Landscape lighting is one of my favorite parts of the landscape. This may seem like an odd comment coming from a horticulture graduate, but it is true. There is something about landscape lighting that finishes the look of a professional landscape if it is done right. This is especially important for anyone who works 8-5 because it extends the enjoyment of your landscape to the hours that you are home. In the winter, it is dark by the time I come home and make supper. I love to stare out the window while I do dishes but there is not much to see if it is dark and there are no landscape lights.
The design possibilities with outdoor lighting are endless. The design dictates where one’s eyes go. If I add lighting to the landscape beds they will steal all the attention and leave the trees nearby hidden in the dark. If I did the opposite, light the trees and not the landscape beds, then the trees will show off their beauty while the landscape bed is simply ignored.
With lighting, I have the ability to showcase pieces of the landscape that normally go unnoticed. For example, I may up light a redbud tree or weeping mulberry to show off its twisted branch structure. Next I may use some dim path lights to light up the walkway from the porch to the garage. I would give it enough light to help guests find the door, but less than the tree so while they safely walk to the door they admire the beauty of the tree that they never noticed in the daylight. Adding the dimension of various intensities of light as mentioned in this scenario makes the landscape so much more wonderful and the design more exciting to make.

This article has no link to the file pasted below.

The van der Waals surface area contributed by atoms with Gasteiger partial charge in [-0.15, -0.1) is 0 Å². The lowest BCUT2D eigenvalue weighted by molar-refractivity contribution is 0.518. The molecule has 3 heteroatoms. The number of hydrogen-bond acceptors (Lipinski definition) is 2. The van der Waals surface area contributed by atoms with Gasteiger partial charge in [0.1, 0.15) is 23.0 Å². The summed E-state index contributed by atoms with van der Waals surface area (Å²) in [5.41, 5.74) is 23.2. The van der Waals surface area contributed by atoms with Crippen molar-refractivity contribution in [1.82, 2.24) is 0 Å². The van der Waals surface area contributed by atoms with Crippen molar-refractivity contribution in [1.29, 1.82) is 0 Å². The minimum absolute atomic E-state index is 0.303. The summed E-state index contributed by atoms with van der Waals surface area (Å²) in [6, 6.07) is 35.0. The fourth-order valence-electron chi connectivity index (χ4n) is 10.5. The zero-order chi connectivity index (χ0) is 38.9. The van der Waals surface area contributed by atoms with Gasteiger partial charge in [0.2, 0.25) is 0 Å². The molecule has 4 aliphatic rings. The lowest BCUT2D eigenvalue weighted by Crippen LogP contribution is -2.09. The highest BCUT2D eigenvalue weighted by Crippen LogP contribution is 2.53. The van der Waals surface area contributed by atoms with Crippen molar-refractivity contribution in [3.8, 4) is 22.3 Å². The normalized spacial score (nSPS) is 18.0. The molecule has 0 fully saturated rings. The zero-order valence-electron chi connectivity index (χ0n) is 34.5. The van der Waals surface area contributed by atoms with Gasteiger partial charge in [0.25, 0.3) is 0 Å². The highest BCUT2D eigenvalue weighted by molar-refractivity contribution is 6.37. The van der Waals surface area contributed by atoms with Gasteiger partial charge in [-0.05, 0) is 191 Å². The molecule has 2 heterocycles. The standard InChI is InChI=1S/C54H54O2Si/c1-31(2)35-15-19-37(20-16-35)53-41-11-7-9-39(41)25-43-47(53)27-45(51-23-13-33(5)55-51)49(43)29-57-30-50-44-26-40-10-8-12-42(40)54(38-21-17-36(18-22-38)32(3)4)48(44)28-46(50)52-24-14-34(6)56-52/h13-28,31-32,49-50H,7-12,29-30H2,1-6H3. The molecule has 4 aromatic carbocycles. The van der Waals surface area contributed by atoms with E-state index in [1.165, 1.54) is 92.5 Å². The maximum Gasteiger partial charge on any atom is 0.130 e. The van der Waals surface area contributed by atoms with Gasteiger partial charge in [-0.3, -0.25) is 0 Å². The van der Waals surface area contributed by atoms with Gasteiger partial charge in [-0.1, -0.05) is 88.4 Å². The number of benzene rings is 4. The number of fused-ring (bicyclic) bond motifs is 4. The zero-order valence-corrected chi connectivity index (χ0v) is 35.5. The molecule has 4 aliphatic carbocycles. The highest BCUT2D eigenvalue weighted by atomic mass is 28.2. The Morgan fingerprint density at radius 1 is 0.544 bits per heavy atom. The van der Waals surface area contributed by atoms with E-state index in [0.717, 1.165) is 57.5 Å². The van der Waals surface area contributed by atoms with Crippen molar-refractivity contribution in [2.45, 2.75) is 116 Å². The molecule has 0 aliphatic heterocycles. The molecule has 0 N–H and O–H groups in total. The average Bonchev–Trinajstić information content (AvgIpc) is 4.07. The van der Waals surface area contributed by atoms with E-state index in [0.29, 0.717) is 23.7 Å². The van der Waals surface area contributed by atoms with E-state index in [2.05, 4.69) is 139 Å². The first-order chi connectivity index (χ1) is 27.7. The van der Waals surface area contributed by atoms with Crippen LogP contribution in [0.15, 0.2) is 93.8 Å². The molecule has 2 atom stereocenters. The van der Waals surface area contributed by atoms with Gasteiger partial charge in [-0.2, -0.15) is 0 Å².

One of the most tempting mistakes that can be made with outdoor lighting is too much light. If you spend very much time in a nice neighborhood in a city, you will find some houses that are lit up so brightly you are convinced that it is daytime. The goal of lighting is not to light up the whole yard but to add little pops of color to an otherwise dark world. It can be a challenge to decide upon a single feature to be the focal point and leave so many other beautiful plants and structures hidden in the background, but it is necessary. The best landscape lighting gives off soft glows of light that draw one to the house. They give an idea of the surroundings but leave the vast majority to be filled in by one’s imagination. This is the charm and draw of landscape lighting.
There are many different techniques and types of lighting that can be used that I will explain next week. They include up lighting, down lighting, path lighting, under water lights, post lights, wall lights, and stair lights. The combination of several types of lights with different intensities, on structures and plant material is what makes each landscape lighting design unique!
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